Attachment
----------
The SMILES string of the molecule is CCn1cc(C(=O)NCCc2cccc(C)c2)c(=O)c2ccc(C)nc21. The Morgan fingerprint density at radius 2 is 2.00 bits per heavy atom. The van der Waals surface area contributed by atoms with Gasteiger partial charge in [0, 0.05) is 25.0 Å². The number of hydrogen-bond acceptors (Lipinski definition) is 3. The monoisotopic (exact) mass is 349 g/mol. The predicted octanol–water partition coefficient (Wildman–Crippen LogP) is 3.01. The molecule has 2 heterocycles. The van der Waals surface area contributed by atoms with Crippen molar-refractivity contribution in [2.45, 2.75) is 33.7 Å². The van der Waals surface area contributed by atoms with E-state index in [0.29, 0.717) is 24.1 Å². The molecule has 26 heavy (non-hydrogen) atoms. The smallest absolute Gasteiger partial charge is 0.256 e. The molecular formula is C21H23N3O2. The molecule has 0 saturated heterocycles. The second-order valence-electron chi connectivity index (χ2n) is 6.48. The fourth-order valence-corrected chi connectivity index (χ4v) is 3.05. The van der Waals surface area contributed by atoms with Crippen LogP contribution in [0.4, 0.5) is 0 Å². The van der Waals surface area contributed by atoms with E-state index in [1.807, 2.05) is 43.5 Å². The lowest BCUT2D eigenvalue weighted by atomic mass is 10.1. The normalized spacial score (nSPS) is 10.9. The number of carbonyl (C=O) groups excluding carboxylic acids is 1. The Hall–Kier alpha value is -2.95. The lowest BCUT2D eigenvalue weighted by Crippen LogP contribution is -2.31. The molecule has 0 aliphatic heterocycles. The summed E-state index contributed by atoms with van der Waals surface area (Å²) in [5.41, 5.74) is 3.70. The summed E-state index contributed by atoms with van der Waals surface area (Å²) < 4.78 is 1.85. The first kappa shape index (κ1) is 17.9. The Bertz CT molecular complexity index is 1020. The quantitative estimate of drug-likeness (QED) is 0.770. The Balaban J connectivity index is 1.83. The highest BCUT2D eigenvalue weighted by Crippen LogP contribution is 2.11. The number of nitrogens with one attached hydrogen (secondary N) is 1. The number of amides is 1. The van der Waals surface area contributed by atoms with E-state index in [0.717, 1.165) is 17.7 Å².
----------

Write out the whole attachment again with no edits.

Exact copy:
The SMILES string of the molecule is CCn1cc(C(=O)NCCc2cccc(C)c2)c(=O)c2ccc(C)nc21. The Morgan fingerprint density at radius 2 is 2.00 bits per heavy atom. The van der Waals surface area contributed by atoms with Gasteiger partial charge in [0, 0.05) is 25.0 Å². The number of hydrogen-bond acceptors (Lipinski definition) is 3. The monoisotopic (exact) mass is 349 g/mol. The predicted octanol–water partition coefficient (Wildman–Crippen LogP) is 3.01. The molecule has 2 heterocycles. The van der Waals surface area contributed by atoms with Crippen molar-refractivity contribution in [2.45, 2.75) is 33.7 Å². The van der Waals surface area contributed by atoms with E-state index in [0.29, 0.717) is 24.1 Å². The molecule has 26 heavy (non-hydrogen) atoms. The smallest absolute Gasteiger partial charge is 0.256 e. The molecular formula is C21H23N3O2. The molecule has 0 saturated heterocycles. The second-order valence-electron chi connectivity index (χ2n) is 6.48. The fourth-order valence-corrected chi connectivity index (χ4v) is 3.05. The van der Waals surface area contributed by atoms with Crippen LogP contribution in [0.4, 0.5) is 0 Å². The van der Waals surface area contributed by atoms with E-state index in [1.807, 2.05) is 43.5 Å². The lowest BCUT2D eigenvalue weighted by atomic mass is 10.1. The normalized spacial score (nSPS) is 10.9. The number of carbonyl (C=O) groups excluding carboxylic acids is 1. The Hall–Kier alpha value is -2.95. The lowest BCUT2D eigenvalue weighted by Crippen LogP contribution is -2.31. The molecule has 0 aliphatic heterocycles. The summed E-state index contributed by atoms with van der Waals surface area (Å²) in [5.41, 5.74) is 3.70. The summed E-state index contributed by atoms with van der Waals surface area (Å²) < 4.78 is 1.85. The first kappa shape index (κ1) is 17.9. The Bertz CT molecular complexity index is 1020. The quantitative estimate of drug-likeness (QED) is 0.770. The Balaban J connectivity index is 1.83. The highest BCUT2D eigenvalue weighted by Crippen LogP contribution is 2.11. The number of nitrogens with one attached hydrogen (secondary N) is 1. The number of amides is 1. The van der Waals surface area contributed by atoms with E-state index in [0.717, 1.165) is 17.7 Å².